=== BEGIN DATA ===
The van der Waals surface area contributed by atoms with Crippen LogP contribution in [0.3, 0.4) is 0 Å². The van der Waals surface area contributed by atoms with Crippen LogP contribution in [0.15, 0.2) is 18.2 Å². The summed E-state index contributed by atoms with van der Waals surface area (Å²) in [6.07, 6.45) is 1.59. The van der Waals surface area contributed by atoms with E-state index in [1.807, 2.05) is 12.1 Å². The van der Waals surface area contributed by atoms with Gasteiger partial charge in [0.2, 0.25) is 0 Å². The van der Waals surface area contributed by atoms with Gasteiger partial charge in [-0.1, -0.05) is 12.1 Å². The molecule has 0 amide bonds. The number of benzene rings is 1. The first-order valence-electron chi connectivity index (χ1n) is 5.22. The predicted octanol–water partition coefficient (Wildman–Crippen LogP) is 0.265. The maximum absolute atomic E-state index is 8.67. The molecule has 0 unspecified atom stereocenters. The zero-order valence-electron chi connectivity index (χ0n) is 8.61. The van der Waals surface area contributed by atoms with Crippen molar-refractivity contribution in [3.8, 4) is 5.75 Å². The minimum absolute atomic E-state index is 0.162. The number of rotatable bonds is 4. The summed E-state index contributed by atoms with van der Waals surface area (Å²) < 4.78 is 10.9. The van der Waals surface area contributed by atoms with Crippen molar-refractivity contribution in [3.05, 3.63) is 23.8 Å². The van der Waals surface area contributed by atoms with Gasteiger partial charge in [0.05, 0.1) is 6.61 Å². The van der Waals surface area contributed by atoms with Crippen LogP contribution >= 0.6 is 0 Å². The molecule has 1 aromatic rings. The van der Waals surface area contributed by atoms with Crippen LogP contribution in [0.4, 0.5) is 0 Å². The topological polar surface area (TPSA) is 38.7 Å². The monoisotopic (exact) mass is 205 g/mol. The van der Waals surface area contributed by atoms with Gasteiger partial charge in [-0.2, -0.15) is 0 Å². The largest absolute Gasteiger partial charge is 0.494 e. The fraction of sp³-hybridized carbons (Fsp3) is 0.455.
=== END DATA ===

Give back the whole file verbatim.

The van der Waals surface area contributed by atoms with Crippen LogP contribution in [0.3, 0.4) is 0 Å². The van der Waals surface area contributed by atoms with Crippen LogP contribution in [0.15, 0.2) is 18.2 Å². The summed E-state index contributed by atoms with van der Waals surface area (Å²) in [6.07, 6.45) is 1.59. The van der Waals surface area contributed by atoms with E-state index in [1.807, 2.05) is 12.1 Å². The van der Waals surface area contributed by atoms with Gasteiger partial charge in [0.2, 0.25) is 0 Å². The van der Waals surface area contributed by atoms with Gasteiger partial charge in [-0.1, -0.05) is 12.1 Å². The molecule has 0 amide bonds. The number of benzene rings is 1. The first-order valence-electron chi connectivity index (χ1n) is 5.22. The predicted octanol–water partition coefficient (Wildman–Crippen LogP) is 0.265. The maximum absolute atomic E-state index is 8.67. The molecule has 0 unspecified atom stereocenters. The zero-order valence-electron chi connectivity index (χ0n) is 8.61. The van der Waals surface area contributed by atoms with Crippen molar-refractivity contribution in [3.8, 4) is 5.75 Å². The minimum absolute atomic E-state index is 0.162. The number of rotatable bonds is 4. The summed E-state index contributed by atoms with van der Waals surface area (Å²) < 4.78 is 10.9. The van der Waals surface area contributed by atoms with Crippen molar-refractivity contribution in [3.05, 3.63) is 23.8 Å². The van der Waals surface area contributed by atoms with Gasteiger partial charge in [0.05, 0.1) is 6.61 Å². The van der Waals surface area contributed by atoms with Crippen LogP contribution >= 0.6 is 0 Å². The molecule has 1 aromatic rings. The van der Waals surface area contributed by atoms with Crippen LogP contribution in [0.4, 0.5) is 0 Å². The topological polar surface area (TPSA) is 38.7 Å². The monoisotopic (exact) mass is 205 g/mol. The van der Waals surface area contributed by atoms with Gasteiger partial charge in [-0.2, -0.15) is 0 Å². The largest absolute Gasteiger partial charge is 0.494 e. The fraction of sp³-hybridized carbons (Fsp3) is 0.455.